(Editor’s note: DeeDee Wood is the owner of Black Cat Curiosities, an online antiques research and sales venue.)
Winter is the time we wear more clothes to keep our bodies warm, but have you ever looked at the color of your winter clothes, or maybe even a vintage piece of clothing you’ve bought in an antique store, and wondered where the colors originated.
Before the Industrial Revolution, many clothing dyes were made out of colorants found in nature.
Botanicals and other plants made clothing come to life, as well as coal, mud or dirt from different regions, and clay and natural dyes from rocks and minerals were the only sources to dye cotton, linen and other wool blends. Animal by-products, bark and other sources of nature were also used from the Neolithic period to Egyptian times and forward to Victorian times.
Seeds, minerals, roots and botanical plant sources, as well as insects and snails were some of the first dyes found in archeological digs. These early “dyes” were not bright, but, rather, had pigments in them that could fade over time.
The endeavor to make colors stay is something in the garment world known as lightfast.
To achieve a more permanent bond to ancient clothing, chemical bonding had to occur, and iron, copper, tin and other sulfates were used to find natural sources to achieve longevity.
It didn’t work in some cases, and early dyed clothing faded over time.
Some of the colors produced from natural processes involved yellow from herbal plants and minerals such as iron, red from roots and minerals, blue from woad and indigo flowering plants, green from minerals and brown from clay and dirt. Black was obtained from coal and burning of organic materials.
White could be achieved by using natural chalk, as well as minerals. There are many examples from the Stone Age forward in history of experimentation, binders and cloth dyed with natural substances before synthetics were discovered. The history of each color is a long one, but mainly herbs, plants, insects, animals, clay and minerals were used to obtain the world’s first clothing colorants.
Purple was one of the first dyes that was indicated for royalty. Sea snails were used by Phoenicians, and later, ancient Byzantium and Medieval Europe, to indicate royalty.
This purple colorant, which was derived from this snail, took a massive amount of these mollusks to be sacrificed, and the lower classes could simply not afford such luxury in the process of dyeing cloth. Clergy also wore purple to indicate their higher status in society, as well as a relation to a more Godly atmosphere and realm.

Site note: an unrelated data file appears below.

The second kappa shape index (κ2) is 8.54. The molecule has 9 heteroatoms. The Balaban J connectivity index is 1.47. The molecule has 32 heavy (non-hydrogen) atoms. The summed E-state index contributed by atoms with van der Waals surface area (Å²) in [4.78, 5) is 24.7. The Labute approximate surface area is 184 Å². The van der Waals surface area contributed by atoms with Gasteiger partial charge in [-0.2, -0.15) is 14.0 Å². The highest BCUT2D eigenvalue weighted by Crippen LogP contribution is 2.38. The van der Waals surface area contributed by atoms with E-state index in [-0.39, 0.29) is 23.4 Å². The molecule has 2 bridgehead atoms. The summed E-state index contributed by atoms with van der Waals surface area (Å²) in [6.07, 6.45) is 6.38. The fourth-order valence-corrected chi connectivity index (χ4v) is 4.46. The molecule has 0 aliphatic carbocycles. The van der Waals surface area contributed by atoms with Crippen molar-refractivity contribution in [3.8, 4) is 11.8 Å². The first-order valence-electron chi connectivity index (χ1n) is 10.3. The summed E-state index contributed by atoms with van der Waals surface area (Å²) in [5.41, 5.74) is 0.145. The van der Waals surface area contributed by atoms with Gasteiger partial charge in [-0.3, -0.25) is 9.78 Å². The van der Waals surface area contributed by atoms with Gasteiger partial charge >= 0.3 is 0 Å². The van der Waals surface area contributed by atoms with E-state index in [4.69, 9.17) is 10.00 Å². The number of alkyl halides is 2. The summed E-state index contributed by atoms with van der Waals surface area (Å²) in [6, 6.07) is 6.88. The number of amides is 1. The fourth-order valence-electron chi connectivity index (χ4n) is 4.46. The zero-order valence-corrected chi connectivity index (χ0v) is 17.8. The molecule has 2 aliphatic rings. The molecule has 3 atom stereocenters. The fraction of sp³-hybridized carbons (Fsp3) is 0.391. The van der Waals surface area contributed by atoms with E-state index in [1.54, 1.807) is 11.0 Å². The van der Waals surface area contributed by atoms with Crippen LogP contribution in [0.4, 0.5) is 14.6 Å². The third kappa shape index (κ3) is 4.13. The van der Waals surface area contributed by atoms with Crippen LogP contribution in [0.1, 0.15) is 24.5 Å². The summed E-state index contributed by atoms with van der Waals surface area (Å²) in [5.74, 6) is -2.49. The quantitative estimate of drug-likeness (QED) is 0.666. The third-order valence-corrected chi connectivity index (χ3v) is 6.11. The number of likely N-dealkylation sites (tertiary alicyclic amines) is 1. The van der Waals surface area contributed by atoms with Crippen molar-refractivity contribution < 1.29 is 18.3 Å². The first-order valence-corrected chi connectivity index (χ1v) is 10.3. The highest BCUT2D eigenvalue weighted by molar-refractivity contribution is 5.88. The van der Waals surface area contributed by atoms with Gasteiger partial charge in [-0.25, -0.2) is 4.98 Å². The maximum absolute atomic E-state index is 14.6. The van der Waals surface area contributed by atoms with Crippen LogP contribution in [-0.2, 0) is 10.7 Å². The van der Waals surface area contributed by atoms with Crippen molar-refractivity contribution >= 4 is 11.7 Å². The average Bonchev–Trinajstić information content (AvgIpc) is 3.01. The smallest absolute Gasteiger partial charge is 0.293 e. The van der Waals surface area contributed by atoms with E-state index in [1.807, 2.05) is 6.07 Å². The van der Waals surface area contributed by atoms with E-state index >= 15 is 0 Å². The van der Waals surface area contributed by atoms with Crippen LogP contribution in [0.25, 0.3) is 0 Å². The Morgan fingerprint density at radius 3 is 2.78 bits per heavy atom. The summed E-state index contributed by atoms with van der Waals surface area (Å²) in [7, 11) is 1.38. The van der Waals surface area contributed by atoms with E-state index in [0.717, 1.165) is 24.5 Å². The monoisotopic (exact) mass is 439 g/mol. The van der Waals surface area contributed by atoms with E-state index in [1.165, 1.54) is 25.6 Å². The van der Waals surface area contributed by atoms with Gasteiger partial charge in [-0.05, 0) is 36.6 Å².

In the 1850s, a British scientist, William Henry Perkins, while researching malaria medicinal cures, inadvertently discovered the chemical process of aniline dye, and mauve and then purple were produced from the world’s first synthetic dye.
Aniline dye derives from coal tar, and the chemical process produced a synthetic chemical that had much more lightfastness qualities that enabled clothing to be brighter and retain color better than the natural world of dyes.
Blue, purple, mauve, yellow, red, green and other colors started to become chemical in nature, and synthetic, so by Victorian times, coupled with the Industrial Revolution, clothing options and availability to the masses became more of a reality.
During the time period of the introduction of aniline and other synthetic dyes, most were made in Germany, a strong force in the world chemical trade. During World War I, with the shortages of common goods and trading blockades, the United States created their own products, such as RIT dye, a standard now in clothing dyes, invented in the early 1900s. It was widely distributed for use by American scientists that saw the need to create more readily available chemicals to fill the gap in the blockade of chemical dyes war produced.
Synthetic dyes were not without their dangers. Arsenic, a byproduct of green clothing, could leach into the skin and cause illness over time. Blue and magenta also had arsenic contained within the process of dyeing. Coal tar, used to make many colors, such as blue and purple, also stayed within clothing and caused skin issues.
The lack of knowledge of washing frequency, chemical processes, interactions of the elements chart and more led to safety and health risks that went hand in hand with the industrial processes that accelerated the synthetic materials of this era of exploration.
Clothing dyes began their existence with the need for embellishment, cultural representation, ornamentation and the use of the natural world to achieve those goals. As exploration and invention, accompanied by ingenuity and marketing to the masses grew, clothing and the colorants that provided color moved from the natural world to a chemical-based one.
Recently, a resurgence for natural dyes provide some insight into humans going back to their roots, literally, and exploring new and old ways to represent color in what we wear and put on our bodies for identity.